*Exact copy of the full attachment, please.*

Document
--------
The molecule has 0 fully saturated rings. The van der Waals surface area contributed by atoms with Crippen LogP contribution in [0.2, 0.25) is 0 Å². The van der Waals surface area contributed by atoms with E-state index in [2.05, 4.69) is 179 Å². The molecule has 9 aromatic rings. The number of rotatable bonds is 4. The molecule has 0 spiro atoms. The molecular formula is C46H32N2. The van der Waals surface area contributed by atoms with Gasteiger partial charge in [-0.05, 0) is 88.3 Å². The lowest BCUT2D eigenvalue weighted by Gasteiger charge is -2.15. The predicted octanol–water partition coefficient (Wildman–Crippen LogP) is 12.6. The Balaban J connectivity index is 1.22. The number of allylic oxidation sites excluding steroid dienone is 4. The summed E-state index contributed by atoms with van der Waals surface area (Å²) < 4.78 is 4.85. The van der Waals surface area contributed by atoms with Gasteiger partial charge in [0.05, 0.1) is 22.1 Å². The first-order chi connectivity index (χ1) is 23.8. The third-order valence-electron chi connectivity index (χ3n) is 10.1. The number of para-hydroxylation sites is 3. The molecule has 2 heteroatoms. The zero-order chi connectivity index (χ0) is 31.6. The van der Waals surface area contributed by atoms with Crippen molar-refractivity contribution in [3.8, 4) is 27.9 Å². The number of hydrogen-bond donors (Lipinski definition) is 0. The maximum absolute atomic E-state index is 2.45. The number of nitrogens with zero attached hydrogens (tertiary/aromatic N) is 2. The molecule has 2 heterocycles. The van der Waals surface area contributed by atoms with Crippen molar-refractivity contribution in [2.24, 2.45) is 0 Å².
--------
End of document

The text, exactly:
The molecule has 0 fully saturated rings. The van der Waals surface area contributed by atoms with Crippen LogP contribution in [0.2, 0.25) is 0 Å². The van der Waals surface area contributed by atoms with E-state index in [2.05, 4.69) is 179 Å². The molecule has 9 aromatic rings. The number of rotatable bonds is 4. The molecule has 0 spiro atoms. The molecular formula is C46H32N2. The van der Waals surface area contributed by atoms with Gasteiger partial charge in [-0.05, 0) is 88.3 Å². The lowest BCUT2D eigenvalue weighted by Gasteiger charge is -2.15. The predicted octanol–water partition coefficient (Wildman–Crippen LogP) is 12.6. The Balaban J connectivity index is 1.22. The number of allylic oxidation sites excluding steroid dienone is 4. The summed E-state index contributed by atoms with van der Waals surface area (Å²) < 4.78 is 4.85. The van der Waals surface area contributed by atoms with Gasteiger partial charge in [0.05, 0.1) is 22.1 Å². The first-order chi connectivity index (χ1) is 23.8. The third-order valence-electron chi connectivity index (χ3n) is 10.1. The number of para-hydroxylation sites is 3. The molecule has 2 heteroatoms. The zero-order chi connectivity index (χ0) is 31.6. The van der Waals surface area contributed by atoms with Crippen molar-refractivity contribution in [3.8, 4) is 27.9 Å². The number of hydrogen-bond donors (Lipinski definition) is 0. The maximum absolute atomic E-state index is 2.45. The number of nitrogens with zero attached hydrogens (tertiary/aromatic N) is 2. The molecule has 2 heterocycles. The van der Waals surface area contributed by atoms with Crippen molar-refractivity contribution in [2.24, 2.45) is 0 Å².